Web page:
Managing Fire Risks in the Manufacturing Industry

Fire safety is of paramount importance to all businesses. But in the dynamic landscape of the manufacturing industry there’s a particularly high risk.
The manufacturing sector is particularly vulnerable to fire hazards due to the presence of flammable materials, complex machinery and high-energy processes in its factories - and the amount of stock in its warehouses. This blog explores the industry’s key risks and highlights the proactive measures and best practices for managing fire risks and ensuring a secure working environment.

Key fire risks

  1. Storerooms and warehouses with storage of large quantities of flammable goods under limited supervision - for example, wood, paper and textiles.
  2. Machinery that experiences some kind of malfunction. A significant number result from inadequate maintenance, operator error or unauthorised repairs.
  3. Electrical apparatus, wiring, systems and lighting malfunctioning due to misuse or faults from irregular servicing.
  4. Carelessly discarded smoking materials, especially when coming into contact with flammable items.
  5. Kitchenettes or tea rooms, depending on the equipment used - especially if unattended cooking, or oils and fats are involved.
  6. The misuse of flammable liquids and gases.
  7. Heating equipment failure or malfunction.
  8. Tradespeople on the premises, especially if they use blow lamps or power tools that create sparks.
  9. Oil spillages or toxic fluid spillages.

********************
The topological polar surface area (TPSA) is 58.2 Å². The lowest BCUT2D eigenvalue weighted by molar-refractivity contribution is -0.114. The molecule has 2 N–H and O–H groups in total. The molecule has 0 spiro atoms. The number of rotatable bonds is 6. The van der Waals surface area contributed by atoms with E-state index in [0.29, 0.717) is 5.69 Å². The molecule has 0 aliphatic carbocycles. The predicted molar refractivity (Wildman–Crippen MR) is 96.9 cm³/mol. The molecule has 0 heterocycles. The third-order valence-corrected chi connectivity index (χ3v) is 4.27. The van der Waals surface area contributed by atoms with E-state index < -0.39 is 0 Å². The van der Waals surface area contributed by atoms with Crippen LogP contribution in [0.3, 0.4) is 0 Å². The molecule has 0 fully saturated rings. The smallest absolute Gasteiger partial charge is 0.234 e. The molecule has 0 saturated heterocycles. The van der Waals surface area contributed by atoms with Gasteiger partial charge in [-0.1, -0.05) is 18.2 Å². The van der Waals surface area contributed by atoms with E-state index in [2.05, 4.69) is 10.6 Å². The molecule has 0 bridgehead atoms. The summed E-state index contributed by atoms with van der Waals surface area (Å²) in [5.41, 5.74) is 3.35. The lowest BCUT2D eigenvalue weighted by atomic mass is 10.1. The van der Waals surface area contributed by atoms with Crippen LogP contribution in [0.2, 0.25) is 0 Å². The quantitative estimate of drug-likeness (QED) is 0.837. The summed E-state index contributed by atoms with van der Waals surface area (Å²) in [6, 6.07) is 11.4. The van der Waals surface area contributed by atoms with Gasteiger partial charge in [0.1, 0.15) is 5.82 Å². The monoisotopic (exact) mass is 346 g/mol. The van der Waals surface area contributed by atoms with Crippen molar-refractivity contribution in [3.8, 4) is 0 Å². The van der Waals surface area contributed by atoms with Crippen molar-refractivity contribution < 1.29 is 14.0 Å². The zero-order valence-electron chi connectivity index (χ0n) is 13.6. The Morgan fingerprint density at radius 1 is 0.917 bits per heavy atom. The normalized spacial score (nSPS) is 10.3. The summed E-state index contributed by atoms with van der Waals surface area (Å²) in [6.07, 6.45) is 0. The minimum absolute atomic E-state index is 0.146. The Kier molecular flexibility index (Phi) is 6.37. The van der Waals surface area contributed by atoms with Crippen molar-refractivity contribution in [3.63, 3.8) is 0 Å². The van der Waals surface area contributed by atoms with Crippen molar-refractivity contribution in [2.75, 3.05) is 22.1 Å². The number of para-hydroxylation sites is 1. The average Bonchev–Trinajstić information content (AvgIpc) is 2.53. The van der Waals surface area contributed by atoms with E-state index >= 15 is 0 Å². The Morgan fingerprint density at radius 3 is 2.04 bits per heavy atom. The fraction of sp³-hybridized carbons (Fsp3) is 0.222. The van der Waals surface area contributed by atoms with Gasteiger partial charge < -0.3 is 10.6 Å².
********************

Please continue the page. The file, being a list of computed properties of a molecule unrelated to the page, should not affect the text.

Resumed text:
10. Vehicle and forklift malfunctions or misuse.

Fire risk management

Fire Risk Assessments are a requirement by law, as part of the Regulatory Reform (Fire Safety) Order of 2005, which applies to England and Wales.
A comprehensive Fire Risk Assessment will identify potential ignition sources, flammable materials and vulnerable areas. The layout of the facility will be assessed, as well as the nature of all manufacturing processes and the presence of any electrical or mechanical equipment that could pose a fire risk. This initial step lays the foundation for developing a targeted and effective fire safety plan.
Following a Fire Risk Assessment, a business may find they can introduce a simple measure like dividing their stock into two - and between two separated warehouses - so if a fire occurs, 50% of stock would remain, and the business can carry on trading.
Another example would be to create duplicate copies of business records and store them in a separate building from your offices. Make sure consequential fire losses are taken into consideration in any risk assessments, as these sometimes result in a company facing bankruptcy after a fire.
When it comes to visiting tradespeople, enforce rigorous supervision and make suitable firefighting equipment available during and after their work. Conduct thorough inspections of the areas they have worked in to identify and address any overlooked hot spots or small fires.

Fire-resistant design and construction

When constructing or renovating manufacturing facilities, prioritise fire-resistant materials and design elements. Fire-resistant walls, ceilings and floors can contain the spread of fire, limiting its impact on the overall facility. Additionally, invest in fire-rated doors and windows to create compartmentalised zones, preventing the rapid escalation of flames.

Fire suppression systems